Nation's youngest voters gather to watch vice presidential debate
The Ezell Center was the hub of political discussion Thursday night, Oct. 11, as several hundred students, faculty, staff and members of the Nashville community gathered in a packed SunTrust Center for Collaborative Learning to watch the debate between Vice President Joe Biden and Republican candidate Paul Ryan.
A number of families with young children joined the university community for the latest installment of Pizza and Politics to watch the debate and to participate in a discussion of election issues.
“This is fall break for my son, so this was a good night for him to stay up past his bedtime to watch the debate,” said the father of a nine-year-old who attended the debate watch event. “I want him to see this and listen to what is said because this will have an impact on his life. It’s great getting to come to a university campus to be a part of something like this.”
The audience began the evening by participating in an entrance poll about their opinions on the latest election issues. More than 72 percent of the audience polled was 21-years old or younger and more than 50 percent male. Prior to the debate, 23.53 percent of those polled were definitely for Obama, 14.12 percent were leaning toward Obama, 16.47 percent were leaning toward Romney and 45.88 percent were definitely for Romney.
The audience watched the debate as they enjoyed eating pizza, often responding to the candidates’ comments and antics with laughter, applause or quiet conversation.
The debate did have an impact on the opinions of those polled. Following the debate, 10.53 percent of those polled were definitely for Obama, 19.74 percent were leaning toward Obama, 17.11 percent were leaning toward Romney and 52.63 percent were definitely for Romney. More than 64 percent of those polled thought Ryan won the debate while 35.9 percent thought Biden won.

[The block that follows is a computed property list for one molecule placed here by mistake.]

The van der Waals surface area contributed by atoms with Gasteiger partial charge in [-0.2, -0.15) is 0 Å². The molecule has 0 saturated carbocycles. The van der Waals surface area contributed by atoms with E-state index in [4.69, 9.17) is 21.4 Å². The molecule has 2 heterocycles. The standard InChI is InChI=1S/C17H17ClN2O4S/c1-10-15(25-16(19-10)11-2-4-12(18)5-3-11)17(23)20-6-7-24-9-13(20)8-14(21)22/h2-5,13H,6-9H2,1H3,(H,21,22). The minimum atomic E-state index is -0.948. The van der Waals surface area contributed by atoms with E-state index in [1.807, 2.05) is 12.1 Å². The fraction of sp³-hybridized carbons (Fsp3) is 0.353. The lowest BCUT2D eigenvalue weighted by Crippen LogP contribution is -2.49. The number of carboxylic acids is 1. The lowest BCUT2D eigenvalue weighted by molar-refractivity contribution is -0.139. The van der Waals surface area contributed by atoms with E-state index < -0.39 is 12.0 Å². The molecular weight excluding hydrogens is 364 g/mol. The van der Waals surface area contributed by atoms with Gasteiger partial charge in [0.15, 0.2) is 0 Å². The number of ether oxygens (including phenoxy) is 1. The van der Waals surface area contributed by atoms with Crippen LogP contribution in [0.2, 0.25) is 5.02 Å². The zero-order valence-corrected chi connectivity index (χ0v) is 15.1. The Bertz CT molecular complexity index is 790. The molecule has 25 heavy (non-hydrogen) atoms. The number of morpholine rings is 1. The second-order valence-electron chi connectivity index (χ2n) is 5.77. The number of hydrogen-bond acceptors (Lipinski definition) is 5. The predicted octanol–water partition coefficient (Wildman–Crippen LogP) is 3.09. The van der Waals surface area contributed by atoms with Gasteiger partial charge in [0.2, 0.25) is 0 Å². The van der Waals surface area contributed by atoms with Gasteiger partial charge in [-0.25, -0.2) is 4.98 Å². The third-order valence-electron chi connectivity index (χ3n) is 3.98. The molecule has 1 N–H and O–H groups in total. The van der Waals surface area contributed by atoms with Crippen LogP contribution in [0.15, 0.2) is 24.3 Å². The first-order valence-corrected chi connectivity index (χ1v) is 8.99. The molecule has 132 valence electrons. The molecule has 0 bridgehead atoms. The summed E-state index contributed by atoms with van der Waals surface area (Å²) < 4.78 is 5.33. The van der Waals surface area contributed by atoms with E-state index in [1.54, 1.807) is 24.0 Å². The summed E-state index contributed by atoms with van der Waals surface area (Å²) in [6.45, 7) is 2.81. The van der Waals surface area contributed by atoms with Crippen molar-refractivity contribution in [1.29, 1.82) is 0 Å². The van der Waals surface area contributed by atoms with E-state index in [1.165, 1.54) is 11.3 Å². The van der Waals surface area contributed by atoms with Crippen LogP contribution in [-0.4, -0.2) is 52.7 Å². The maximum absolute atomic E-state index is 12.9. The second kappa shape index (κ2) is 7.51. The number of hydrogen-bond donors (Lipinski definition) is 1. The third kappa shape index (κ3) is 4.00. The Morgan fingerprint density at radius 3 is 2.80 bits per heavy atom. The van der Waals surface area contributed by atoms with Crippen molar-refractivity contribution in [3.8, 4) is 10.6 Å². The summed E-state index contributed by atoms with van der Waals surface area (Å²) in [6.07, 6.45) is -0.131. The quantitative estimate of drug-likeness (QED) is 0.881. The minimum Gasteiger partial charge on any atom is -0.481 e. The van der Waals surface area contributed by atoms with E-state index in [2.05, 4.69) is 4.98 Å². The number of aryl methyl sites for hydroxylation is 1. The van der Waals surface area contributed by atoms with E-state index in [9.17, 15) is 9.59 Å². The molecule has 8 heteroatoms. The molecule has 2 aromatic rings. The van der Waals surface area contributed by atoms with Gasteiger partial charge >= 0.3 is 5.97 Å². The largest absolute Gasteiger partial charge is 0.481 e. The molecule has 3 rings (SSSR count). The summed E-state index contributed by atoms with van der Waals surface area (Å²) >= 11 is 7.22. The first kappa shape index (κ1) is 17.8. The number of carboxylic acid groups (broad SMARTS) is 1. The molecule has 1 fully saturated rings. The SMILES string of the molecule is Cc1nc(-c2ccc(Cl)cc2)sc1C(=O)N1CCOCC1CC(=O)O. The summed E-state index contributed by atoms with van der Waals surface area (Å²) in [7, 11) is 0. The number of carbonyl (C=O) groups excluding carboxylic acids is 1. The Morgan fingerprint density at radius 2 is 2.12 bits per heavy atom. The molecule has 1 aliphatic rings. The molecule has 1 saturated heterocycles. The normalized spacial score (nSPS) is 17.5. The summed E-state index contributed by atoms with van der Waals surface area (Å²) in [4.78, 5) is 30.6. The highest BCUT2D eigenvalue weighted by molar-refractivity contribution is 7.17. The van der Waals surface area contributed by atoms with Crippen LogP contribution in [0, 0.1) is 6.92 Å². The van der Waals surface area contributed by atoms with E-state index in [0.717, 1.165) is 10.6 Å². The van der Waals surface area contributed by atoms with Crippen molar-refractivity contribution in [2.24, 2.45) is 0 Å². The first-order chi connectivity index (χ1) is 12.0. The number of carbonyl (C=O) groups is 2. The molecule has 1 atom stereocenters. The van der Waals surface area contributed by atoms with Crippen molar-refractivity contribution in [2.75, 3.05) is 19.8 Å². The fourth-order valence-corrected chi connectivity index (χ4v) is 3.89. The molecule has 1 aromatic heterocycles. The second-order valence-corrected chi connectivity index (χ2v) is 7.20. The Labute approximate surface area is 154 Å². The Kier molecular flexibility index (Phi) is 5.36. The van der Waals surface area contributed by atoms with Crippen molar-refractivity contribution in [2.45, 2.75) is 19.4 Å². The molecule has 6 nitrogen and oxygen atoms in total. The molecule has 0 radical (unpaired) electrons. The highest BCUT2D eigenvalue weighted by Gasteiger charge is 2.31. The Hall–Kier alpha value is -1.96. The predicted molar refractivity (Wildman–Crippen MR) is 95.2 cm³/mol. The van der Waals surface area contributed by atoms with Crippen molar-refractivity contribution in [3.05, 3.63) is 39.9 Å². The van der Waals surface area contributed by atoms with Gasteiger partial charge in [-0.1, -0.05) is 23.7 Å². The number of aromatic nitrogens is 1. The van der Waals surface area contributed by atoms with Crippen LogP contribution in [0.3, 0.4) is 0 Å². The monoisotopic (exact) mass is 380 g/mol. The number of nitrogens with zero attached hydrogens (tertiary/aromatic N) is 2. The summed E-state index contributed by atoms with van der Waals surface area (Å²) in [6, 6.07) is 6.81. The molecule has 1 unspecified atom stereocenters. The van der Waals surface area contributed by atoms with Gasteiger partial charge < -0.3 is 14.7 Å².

Following the debate, a panel comprised of Alé Dalton, Lipscomb Student Government Association academic committee chair; Toby Compton, project manager for the Tennessee Department of Economic and Community Development; Gregory Ramos, attoryney for Noth, Pursell & Ramos PLC; and Emily Poe, president of Lipscomb’s College Republicans; and moderated by Alan Griggs, visiting professor and executive-in-residence in Lipscomb’s Department of Communication and Journalism in the College of Arts and Sciences; discussed the debate and each candidate’s performance.
Two additional Pizza & Politics Debate Watches are planned for Tuesday, Oct. 16 when the presidential candidates square off in a town meeting format on the issues of foreign and domestic policy and Monday, Oct. 22 for the final presidential debate before the November election.
Each Presidential Debate Watch will take place in Shamblin Theatre and is free and open to the public. Free pizza is served beginning at 7:15 p.m. At 7:30 p.m. the audience will be able to participate in an entrance poll and hear some tips from Lipscomb faculty on what to watch for during the debate. The debate will air from 8-9:30 p.m. followed by an exit poll and panel discussion featuring political experts who will discuss the debate.